One key security tool is lifelong learning about how security challenges keep changing and evolving. That’s the pertinent word from the ASIS International 2019 conference on “Why Lifelong Learning is Vital in the Field of Security and Threat Management”.
Learning shouldn’t end when you reach a certain point in your career,” explains Dr. Nicole Drumhiller, an associate dean at American Military University, “it should be something you continuously pursue across your lifetime. As you mature, your areas of interest may change. Perhaps your personal and career goals may morph into something altogether different than what you originally intended.”
That’s an even more pertinent comment in the fields of organizational and computer security, which Barrier Briefs covers. Perpetrators too often seem to be in an attack mode, whether physically or digitally.
“Today’s educational environment is more dynamic than it has been in the past,” Dr. Drumiller notes, “leaving people with more options to gain the knowledge they want and need. From a higher education standpoint, universities and colleges are working hard to transform themselves in different ways.
“For example, there has been a transition from traditional Ph.D.-style doctorates to applied doctorates like the Doctorate in Strategic Intelligence or Doctorate in Global Security. These academic programs have their students work to address real-world problems of practice. In this manner, they take the education they receive in their classes and work to apply it within the fields in which they are currently employed or hope to work in.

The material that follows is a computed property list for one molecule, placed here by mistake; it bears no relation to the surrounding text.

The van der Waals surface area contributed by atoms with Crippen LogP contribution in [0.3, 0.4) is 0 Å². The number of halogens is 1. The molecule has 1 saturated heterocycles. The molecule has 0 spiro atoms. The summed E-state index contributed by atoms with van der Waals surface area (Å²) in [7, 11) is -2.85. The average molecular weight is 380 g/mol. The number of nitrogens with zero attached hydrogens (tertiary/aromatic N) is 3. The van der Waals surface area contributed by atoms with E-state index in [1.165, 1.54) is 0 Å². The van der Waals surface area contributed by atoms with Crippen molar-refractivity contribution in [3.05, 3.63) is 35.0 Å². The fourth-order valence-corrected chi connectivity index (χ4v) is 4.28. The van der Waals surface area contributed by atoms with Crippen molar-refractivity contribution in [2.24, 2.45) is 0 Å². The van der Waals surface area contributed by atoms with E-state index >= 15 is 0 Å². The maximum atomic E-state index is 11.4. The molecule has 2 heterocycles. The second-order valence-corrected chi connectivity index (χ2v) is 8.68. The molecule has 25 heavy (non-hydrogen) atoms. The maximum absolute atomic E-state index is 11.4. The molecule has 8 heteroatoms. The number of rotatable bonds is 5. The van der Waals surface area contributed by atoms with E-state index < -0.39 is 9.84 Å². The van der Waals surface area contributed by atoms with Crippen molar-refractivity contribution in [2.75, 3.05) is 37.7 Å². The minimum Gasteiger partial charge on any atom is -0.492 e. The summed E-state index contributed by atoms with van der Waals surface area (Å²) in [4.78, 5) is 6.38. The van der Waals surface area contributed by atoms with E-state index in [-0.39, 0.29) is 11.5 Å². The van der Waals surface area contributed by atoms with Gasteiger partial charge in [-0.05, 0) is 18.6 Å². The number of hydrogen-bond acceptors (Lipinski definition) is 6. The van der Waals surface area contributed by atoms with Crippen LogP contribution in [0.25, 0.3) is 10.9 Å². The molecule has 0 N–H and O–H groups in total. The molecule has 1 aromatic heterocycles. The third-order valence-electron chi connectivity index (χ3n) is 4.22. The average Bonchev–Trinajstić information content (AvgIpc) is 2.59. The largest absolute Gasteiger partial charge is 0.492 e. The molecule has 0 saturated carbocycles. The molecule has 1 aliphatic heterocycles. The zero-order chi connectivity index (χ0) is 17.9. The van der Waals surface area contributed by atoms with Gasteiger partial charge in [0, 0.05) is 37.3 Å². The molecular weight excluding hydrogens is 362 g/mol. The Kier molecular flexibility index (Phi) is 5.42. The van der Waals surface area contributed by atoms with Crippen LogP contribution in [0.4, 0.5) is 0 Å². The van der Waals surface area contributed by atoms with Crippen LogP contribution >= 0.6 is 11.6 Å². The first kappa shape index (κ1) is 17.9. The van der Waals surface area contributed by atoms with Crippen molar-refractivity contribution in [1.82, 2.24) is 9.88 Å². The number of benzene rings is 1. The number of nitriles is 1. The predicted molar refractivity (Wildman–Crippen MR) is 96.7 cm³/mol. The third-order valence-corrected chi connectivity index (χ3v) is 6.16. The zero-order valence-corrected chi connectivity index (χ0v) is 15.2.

“In addition, some universities now offer dual degree programs, such as the dual master’s degree in emergency and disaster management and homeland security. Some institutions are also starting to provide accelerated degrees to allow their students to rapidly advance from a B.A. to an M.A., saving those students time and money on their educational pursuits.”
It’s a challenging world out there, keep up with it, earnestly and continually.